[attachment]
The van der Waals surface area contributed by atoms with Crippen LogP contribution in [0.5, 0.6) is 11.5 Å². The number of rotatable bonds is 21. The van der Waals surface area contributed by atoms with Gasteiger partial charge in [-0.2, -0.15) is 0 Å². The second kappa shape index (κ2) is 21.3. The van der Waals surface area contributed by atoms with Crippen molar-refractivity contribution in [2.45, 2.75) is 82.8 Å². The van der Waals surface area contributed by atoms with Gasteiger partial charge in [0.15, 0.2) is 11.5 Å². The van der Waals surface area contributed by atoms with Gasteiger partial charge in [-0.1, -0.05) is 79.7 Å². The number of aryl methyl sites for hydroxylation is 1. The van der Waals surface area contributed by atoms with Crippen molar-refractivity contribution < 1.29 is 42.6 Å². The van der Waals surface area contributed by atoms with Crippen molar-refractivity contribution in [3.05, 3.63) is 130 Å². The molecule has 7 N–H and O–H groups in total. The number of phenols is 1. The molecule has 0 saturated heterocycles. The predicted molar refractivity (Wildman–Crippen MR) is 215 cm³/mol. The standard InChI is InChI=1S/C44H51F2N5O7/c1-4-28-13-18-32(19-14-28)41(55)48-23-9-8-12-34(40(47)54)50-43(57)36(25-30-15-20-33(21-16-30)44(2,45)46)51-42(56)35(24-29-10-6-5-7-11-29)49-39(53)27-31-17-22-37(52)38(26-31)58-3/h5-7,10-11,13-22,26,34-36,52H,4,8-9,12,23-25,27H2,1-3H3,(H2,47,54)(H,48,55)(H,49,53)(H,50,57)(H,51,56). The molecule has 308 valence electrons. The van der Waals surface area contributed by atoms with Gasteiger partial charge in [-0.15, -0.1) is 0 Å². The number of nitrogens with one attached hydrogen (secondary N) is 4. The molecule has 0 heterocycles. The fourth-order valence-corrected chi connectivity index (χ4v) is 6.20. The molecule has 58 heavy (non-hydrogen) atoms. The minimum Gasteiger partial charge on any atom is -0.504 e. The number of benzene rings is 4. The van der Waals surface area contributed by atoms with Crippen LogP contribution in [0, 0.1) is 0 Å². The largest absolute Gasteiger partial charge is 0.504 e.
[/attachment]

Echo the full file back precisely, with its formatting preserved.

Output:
The van der Waals surface area contributed by atoms with Crippen LogP contribution in [0.5, 0.6) is 11.5 Å². The number of rotatable bonds is 21. The van der Waals surface area contributed by atoms with Gasteiger partial charge in [-0.2, -0.15) is 0 Å². The second kappa shape index (κ2) is 21.3. The van der Waals surface area contributed by atoms with Crippen molar-refractivity contribution in [2.45, 2.75) is 82.8 Å². The van der Waals surface area contributed by atoms with Gasteiger partial charge in [0.15, 0.2) is 11.5 Å². The van der Waals surface area contributed by atoms with Gasteiger partial charge in [-0.1, -0.05) is 79.7 Å². The number of aryl methyl sites for hydroxylation is 1. The van der Waals surface area contributed by atoms with Crippen molar-refractivity contribution < 1.29 is 42.6 Å². The van der Waals surface area contributed by atoms with Crippen molar-refractivity contribution in [3.05, 3.63) is 130 Å². The molecule has 7 N–H and O–H groups in total. The number of phenols is 1. The molecule has 0 saturated heterocycles. The predicted molar refractivity (Wildman–Crippen MR) is 215 cm³/mol. The standard InChI is InChI=1S/C44H51F2N5O7/c1-4-28-13-18-32(19-14-28)41(55)48-23-9-8-12-34(40(47)54)50-43(57)36(25-30-15-20-33(21-16-30)44(2,45)46)51-42(56)35(24-29-10-6-5-7-11-29)49-39(53)27-31-17-22-37(52)38(26-31)58-3/h5-7,10-11,13-22,26,34-36,52H,4,8-9,12,23-25,27H2,1-3H3,(H2,47,54)(H,48,55)(H,49,53)(H,50,57)(H,51,56). The molecule has 308 valence electrons. The van der Waals surface area contributed by atoms with Gasteiger partial charge in [-0.15, -0.1) is 0 Å². The number of nitrogens with one attached hydrogen (secondary N) is 4. The molecule has 0 heterocycles. The fourth-order valence-corrected chi connectivity index (χ4v) is 6.20. The molecule has 58 heavy (non-hydrogen) atoms. The minimum Gasteiger partial charge on any atom is -0.504 e. The number of benzene rings is 4. The van der Waals surface area contributed by atoms with Crippen LogP contribution in [0, 0.1) is 0 Å². The largest absolute Gasteiger partial charge is 0.504 e.